In May of 2010 Chris Solinsky shocked the distance running world when he shattered the American record and became the first non-African runner to break 27 minutes for 10,000 meters. Solinksy went on to run a massive personal best at 5,000m in June, a time her surpassed again in August of that year. Solinsky’s coach, Jerry Schumacher, spoke in an interview about that summer and credited their approach of taking ample rest after each of his big performances that year to Solinsky’s ability to maintain such a high level of racing all summer. While we will never sniff 26:59 for 10,000m the importance of rest is just as critical during the summer 5k / 10k racing season.
Focus on Recovery
The ability to maintain, and even elevate fitness before and after races is predicated upon proper rest and recovery. It is easy to forget that if we are racing every 2-3 weeks during the spring and summer those races serve the same training purpose as a high intensity workout. When planning training it’s important to account for that and avoid the temptation to squeeze in more high intensity speed work. This formula is tempting, but often results in burnout and decreased performance. One of the things I would speculate helped Chris Solinsky run so well throughout the summer was keeping moderate strength workouts in the equation, even during the racing season. The aerobic component provides the base for all training and if you eliminate that component once you start racing the base begins to crumble and it becomes very hard to sustain a high level for an extended period of time.
The workouts below are particularly useful to incorporate during your summer racing season if you are racing every 2-3 weeks. You’ll notice most of these are sub-maximal efforts designed to ensure proper rest while maintaining your aerobic foundation and touching speeds at or faster than race pace to balance your preparation.
This is a tried and true staple for distance runners from milers to marathoners, but it is typically thought to be of use during the base building period or early in a training program when the focus is on building aerobic strength. However, incorporating a shorter tempo run every 2-3 weeks during your racing season is a great way to keep the aerobic component as part of the program without taxing yourself so much you have a hard time recovering between races. Keep your tempo run no longer than 20-25 minutes during the racing season and target a pace that is about 10-15 seconds per mile slower than your 10k pace. After your tempo take 4-5 minutes rest and finish with 4-8 repeats between 40-70 seconds at or a touch quicker than 5k pace with as much rest between them as you need to fully recover. This reinforces the muscle memory of finishing fast.
If you find yourself racing on back to back weekends this is a good session to run during the middle of the week between races. You can do this workout on a track if you like, but you can just as easily do it on the road or trail and with time instead of distance. If you do the workout on the track run 8-10 repeats of 200 meters each with a very easy 200-meter jog between each. For the 200-meter repeats start them at roughly your 5k pace and work forward a little bit every 2-3 repeats. Focus on staying relaxed and smooth with good form, the idea is to finish feeling like you could have run faster. If you do them based on time just make the recovery jog twice the time of the fast piece, for example, if you run quick for 45 seconds then jog easy for 90 seconds between each of them. This workout is a great way to stretch out the legs between hard race efforts and improve your mechanical efficiency without taxing the body in a way that makes it difficult to recover.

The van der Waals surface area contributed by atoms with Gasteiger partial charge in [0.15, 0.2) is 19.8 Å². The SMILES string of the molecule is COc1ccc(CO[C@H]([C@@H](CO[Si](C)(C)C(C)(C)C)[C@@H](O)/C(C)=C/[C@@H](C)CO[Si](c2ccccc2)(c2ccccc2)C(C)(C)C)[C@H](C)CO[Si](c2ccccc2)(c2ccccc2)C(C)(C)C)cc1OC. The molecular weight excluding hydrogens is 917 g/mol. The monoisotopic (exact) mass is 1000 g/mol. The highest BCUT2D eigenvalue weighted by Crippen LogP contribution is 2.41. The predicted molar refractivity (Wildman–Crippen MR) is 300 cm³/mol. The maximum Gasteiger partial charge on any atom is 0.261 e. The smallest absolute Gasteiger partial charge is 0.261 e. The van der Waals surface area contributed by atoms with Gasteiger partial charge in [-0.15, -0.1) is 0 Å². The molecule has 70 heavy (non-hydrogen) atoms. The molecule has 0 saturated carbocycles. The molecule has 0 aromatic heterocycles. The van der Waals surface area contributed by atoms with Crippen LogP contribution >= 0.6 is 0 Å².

Fartlek running is something that can be used to suit many needs and therefore can serve as a perfect maintenance workout during your racing season. This particular fartlek blends some light strength work with some quicker turnover work. Run 2-3 sets of (3 minutes quicker, 90 seconds easy recovery jog, 2 minutes quicker, 60 seconds easy recovery jog, 1 minute quicker, 3 minutes easy recovery jog). The 3 minute piece should start at or a few seconds per mile slower than your current 10k pace and then the 2 minute piece should be 5-10 seconds per mile quicker with the 1 minute piece another 5-10 seconds per mile quicker than that. The recovery jog can be at your normal easy run pace or up to 30 seconds per mile slower. If you are running the workout a few days before a race do 2 sets and if you are running it a week or more out aim for 3 sets.
Tempo intervals, or cruise intervals, compliment the racing season perfectly. They allow you to get in some quicker work without the taxing effort of a hard, race pace interval session. There are a variety of tempo interval distances you could use, but I would recommend between a quarter mile and 1 mile. One example workout would be 4-7x 1,000 meters (or you could use 4-5 minute intervals) with 90 seconds rest between each. Start this workout 7-10 seconds per mile slower than 10k pace and finish at 10k pace. You should finish feeling like you could do several more at the same pace. This workout gives you a moderate aerobic stimulus similar to the tempo run but at a quicker pace.
During your race phase it is important to have your best performances on race day and not in workouts. Incorporate some of these more moderate sessions in between races in order to maintain a consistent level of race success.
*This Article Originally Appeared in the June 2017 Issue of Running Journal